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In the news today are the shootings at Fort Hood by Army Major Nidal Malik Hasan. Hasan had recently been assigned for deployment to Afghanistan, and had evidently tried to get out of the army to avoid that because of his sympathies with fellow muslims in Afghanistan. Given those facts, it's quite possible this was a deliberate act of terrorism, and not just the result of psychological stress.

Perhaps relevant is the fact that Nasir al-Wahayshi, head of the arabian peninsula branch of Al Qaeda, last week called for jihadists to perform simple attacks against what they consider to be enemies, using readily available weapons.[1] Al Qaeda issues similar calls a couple times a year, and while this one appears to have been directed primarily to potential terrorists in arabia, it was issued online and Hasan might have known about it.

On the one hand, the fact that Al Qaeda has to resort to calls to random sympathizers illustrates how their direct organization has been limited in recent years. On the other hand, attacks like this point out one of the downsides to the U.S. effort in Afghanistan; while our effort in Iraq was aligned with the interests of the local population, that in Afghanistan has primary goals directed towards exclusively U.S. interests.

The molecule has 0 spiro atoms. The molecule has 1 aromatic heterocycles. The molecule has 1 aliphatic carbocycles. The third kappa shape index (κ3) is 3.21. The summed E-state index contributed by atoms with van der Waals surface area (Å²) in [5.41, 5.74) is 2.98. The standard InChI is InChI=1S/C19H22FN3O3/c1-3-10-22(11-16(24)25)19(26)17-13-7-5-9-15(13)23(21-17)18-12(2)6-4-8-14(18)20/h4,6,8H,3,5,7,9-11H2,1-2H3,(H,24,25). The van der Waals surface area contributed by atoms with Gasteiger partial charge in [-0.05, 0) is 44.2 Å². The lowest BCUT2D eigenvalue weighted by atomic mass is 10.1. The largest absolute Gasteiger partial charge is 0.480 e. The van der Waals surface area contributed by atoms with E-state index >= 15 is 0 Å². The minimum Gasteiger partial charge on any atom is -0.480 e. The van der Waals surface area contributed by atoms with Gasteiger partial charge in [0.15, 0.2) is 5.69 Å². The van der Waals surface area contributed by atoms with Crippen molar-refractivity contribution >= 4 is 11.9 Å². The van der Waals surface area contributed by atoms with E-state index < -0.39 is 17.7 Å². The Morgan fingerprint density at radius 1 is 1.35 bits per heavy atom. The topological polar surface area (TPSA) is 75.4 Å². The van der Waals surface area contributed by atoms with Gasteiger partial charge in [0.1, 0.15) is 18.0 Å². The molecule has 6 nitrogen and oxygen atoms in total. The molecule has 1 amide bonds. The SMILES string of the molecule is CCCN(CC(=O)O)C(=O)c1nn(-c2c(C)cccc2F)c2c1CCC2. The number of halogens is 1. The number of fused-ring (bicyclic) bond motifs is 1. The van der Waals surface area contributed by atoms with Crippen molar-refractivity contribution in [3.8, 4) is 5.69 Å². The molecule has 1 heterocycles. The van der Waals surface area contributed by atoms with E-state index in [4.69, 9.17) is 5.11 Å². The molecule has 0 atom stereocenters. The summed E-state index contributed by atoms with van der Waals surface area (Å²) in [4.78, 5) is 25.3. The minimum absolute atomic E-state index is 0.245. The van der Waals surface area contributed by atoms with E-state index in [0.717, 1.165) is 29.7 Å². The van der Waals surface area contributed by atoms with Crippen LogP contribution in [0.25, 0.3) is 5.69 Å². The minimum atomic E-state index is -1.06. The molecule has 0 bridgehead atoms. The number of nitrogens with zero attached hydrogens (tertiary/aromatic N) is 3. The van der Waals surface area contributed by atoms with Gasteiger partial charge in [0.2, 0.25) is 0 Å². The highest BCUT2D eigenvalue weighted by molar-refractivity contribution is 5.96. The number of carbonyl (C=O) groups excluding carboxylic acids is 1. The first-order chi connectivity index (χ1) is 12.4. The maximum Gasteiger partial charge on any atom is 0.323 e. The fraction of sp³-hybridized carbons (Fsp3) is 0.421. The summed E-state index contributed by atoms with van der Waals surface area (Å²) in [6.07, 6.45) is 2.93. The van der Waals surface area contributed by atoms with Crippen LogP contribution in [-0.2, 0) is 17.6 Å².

This particular incident also suggests we might benefit from a mechanism to allow officers to buy their way out of obligations incurred from schooling - probably the only reason why a Major couldn't just resign. Certainly it reinforces the wisdom of an all volunteer force; conscription would undoubtedly result in far more incidents like this one.

[1] See Stratfor counterterrorism report from 4 November 2009, www.stratfor.com
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On November 8th, 2009 04:13 am (UTC), countertorque commented:
A government under which women are allowed to show their faces and receive education is a purely US interest?
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On November 9th, 2009 12:04 am (UTC), psychohist replied:
I don't think that's one of the primary U.S. goals in Afghanistan, which I believe are (1) retribution against Osama bin Laden and (2) preventing growing of opium poppies.

While the Karzai government is more tolerant towards women who don't wear veils than is the Taliban, I don't think that's the main reason why we support them; the Taliban's protection of bin Laden is in my opinion the major factor.
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